Although 1976’s Technical Ecstasy (Vertigo/BMG) is unlikely to ever be viewed as a top tier release among most Black Sabbath fans, the fact that it exists at all goes to demonstrate the Birmingham foursome’s resilience and determination in those early days, if not the focus.
Embroiled in legal disputes and with a deep distrust of anyone in a suit, Sabbath took the decision to manage themselves. However, with all four members pulling in different directions, the road to Technical Ecstasy proved especially tricky. As guitarist Tony Iommi urged the band to become more progressive in its approach, other members were reluctant, concerned their time had already been and gone, especially with the rise of punk. Frontman Ozzy Osbourne was showing little interest, spending most of his spare time in a haze of smoke, shovelling snow into his nose or contemplating going solo (at one point even having a Blizzard of Ozz t-shirt printed) while Iommi was left to produce the album virtually single-handedly.
The resultant long-player is the very definition of a mixed bag but still contains some seriously underrated gems. ‘Back Street Kids’ is an uptempo banger with a science fiction flair while ‘You Won’t Change Me’ features a monstrous, doomy riff, melancholic keyboards from fellow Brummie Gerald Woodruffe and a classy solo from Iommi. The first song to be written and performed by drummer Bill Ward, ‘It’s alright’ sounds like a middle-of-the-road 1970s pop rock song and, in fairness, it’s… alright.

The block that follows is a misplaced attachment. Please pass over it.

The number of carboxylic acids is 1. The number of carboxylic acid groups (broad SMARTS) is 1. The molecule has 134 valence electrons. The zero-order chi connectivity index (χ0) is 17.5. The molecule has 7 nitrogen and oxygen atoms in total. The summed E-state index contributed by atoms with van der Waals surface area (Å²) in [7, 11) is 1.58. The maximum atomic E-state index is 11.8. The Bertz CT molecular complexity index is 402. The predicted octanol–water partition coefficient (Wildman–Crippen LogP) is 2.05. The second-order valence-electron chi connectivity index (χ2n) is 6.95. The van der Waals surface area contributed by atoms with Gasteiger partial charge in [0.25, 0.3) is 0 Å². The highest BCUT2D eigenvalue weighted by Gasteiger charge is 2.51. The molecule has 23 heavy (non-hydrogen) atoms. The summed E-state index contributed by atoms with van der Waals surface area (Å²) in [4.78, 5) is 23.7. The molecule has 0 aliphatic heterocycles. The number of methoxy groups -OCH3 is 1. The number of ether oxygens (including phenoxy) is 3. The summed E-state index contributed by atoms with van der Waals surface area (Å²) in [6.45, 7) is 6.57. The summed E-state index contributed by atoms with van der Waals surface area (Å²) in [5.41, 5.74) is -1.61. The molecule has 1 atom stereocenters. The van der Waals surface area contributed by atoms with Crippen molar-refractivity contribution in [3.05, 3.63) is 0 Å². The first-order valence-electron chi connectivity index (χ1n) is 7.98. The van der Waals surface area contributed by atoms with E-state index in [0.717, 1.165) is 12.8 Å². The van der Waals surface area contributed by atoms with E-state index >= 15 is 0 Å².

Ward dominates the first half of ‘Gypsy’, his drums battering the Kiss ‘Cold Gin’ style riff into oblivion as Woodruffe’s keys give the song an Electric Light Orchestra feel. A song about a female transvestite becoming President of the United States, ‘All Moving Parts (Stand Still)’ finds four-stringer Geezer Butler in flared trousered disco mood, pulling out the stops with some of the funkiest chops known to man. ‘Rock ‘n’ Roll Doctor’ features a cheeky ‘No Bone Movies’ style groove with a whiff of Honky-tonk piano and ends with a riff that quite possibly inspired ‘Wheels of Steel’ by Saxon. Second ballad ‘She’s Gone’ is darkly atmospheric but pales next to the back alley sleaze of closer ‘Dirty Women’, a song that later returned to become a staple of Sabbath’s live set right up until the end.
Despite its strange choice of cover art (charmingly described by Ozzy as “two robots screwing on an escalator”), nervous experimentalism and the looming threat of terminal implosion, Technical Ecstasy really isn’t the disaster some would have you believe. No, it will never be regarded as highly as anything that came before, but the album did show a band moving with the times, opening themselves up to more ideas and challenges.
Given the four disc treatment by BMG, the Super Deluxe box set of Technical Ecstasy consists of a sixty page hardback book jam-packed with photos, interviews, and newspaper and magazine cuttings, a fold-out poster, sized-down replica tour programme and lyric insert. The discs themselves include a full remaster, an entirely new mix courtesy of prog legend and former Porcupine Tree frontman Steven Wilson, fun studio outtakes and interesting alternative mixes, and an energetic live recording taken from the band’s ’76/’77 world tour. Ozzy might not be at his best here but to his credit, he really does try and sell the new material along with the likes of ‘Black Sabbath’, ‘Symptom of the Universe’, ‘Snowblind’, Children of the Grave’ and ‘War Pigs’.
Buy the deluxe reissue of the album here: https://blacksabbathband.lnk.to/technicalecstasydlxPR
Enter our Giveaway to win a Black Sabbath poster here:
Listen to our podcast series on the 1970s Sabbath albums here: